Solis, who, on March 4, 2015, conditionally certified the
class in this case as consisting of waiters and waitresses
(including cocktail servers), hostesses, bus staff, and
bartenders who were employed at Defendants' restaurants
between August 15, 2011, and March 4, 2015. See
Order (Doc 123). After the court authorized notice to
potential opt-in plaintiffs pursuant to 29 U.S.C. §
216(b), a total of 354 individuals have opted in to this
collective action (“Opt-In
parties have conducted significant discovery. On November 5,
2015, the magistrate judge granted a request by Defendants to
modify discovery limitations originally set by former Chief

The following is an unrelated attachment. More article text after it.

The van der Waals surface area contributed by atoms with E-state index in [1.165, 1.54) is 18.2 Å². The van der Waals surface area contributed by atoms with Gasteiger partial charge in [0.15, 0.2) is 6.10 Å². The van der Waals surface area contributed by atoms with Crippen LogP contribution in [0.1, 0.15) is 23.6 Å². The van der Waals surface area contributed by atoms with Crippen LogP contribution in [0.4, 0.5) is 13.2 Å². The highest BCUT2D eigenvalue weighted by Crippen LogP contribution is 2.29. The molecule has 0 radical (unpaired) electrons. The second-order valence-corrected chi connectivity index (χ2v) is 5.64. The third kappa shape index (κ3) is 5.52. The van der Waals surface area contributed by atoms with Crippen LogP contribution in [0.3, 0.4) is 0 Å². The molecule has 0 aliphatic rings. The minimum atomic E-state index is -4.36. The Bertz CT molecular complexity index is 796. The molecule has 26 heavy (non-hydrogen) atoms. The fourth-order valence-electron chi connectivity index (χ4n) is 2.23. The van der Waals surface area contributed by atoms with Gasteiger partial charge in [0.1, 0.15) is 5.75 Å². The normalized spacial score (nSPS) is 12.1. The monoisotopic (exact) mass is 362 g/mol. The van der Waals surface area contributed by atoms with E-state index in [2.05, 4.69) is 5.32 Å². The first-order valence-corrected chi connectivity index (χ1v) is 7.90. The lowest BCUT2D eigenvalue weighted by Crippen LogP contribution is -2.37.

Judge Solis and allowed Defendants the opportunity to
propound written discovery on twenty percent (20%) of the
Opt-In Plaintiffs and take depositions of seven percent (7%)
of the Opt-In Plaintiffs. See Order (Doc. 336).
Defendants served uniform discovery requests, including
requests for admission, on sixty-two (62) Opt-In Plaintiffs.
Nineteen (19) of the Opt-In Plaintiffs served with written
discovery provided timely answers, ten (10) never responded
to any written discovery, and thirty-three (33) have served
late answers. By operation of law, forty-three (43) of the
sixty-two (62) Opt-In Plaintiffs were, therefore, deemed to
have admitted all items in Defendants' requests for
admission. See Fed. R. Civ. P. 36.
April 19, 2016, almost three months after Defendants first
notified Plaintiffs of the deemed admissions and requested
that Plaintiffs respond as soon as possible if they were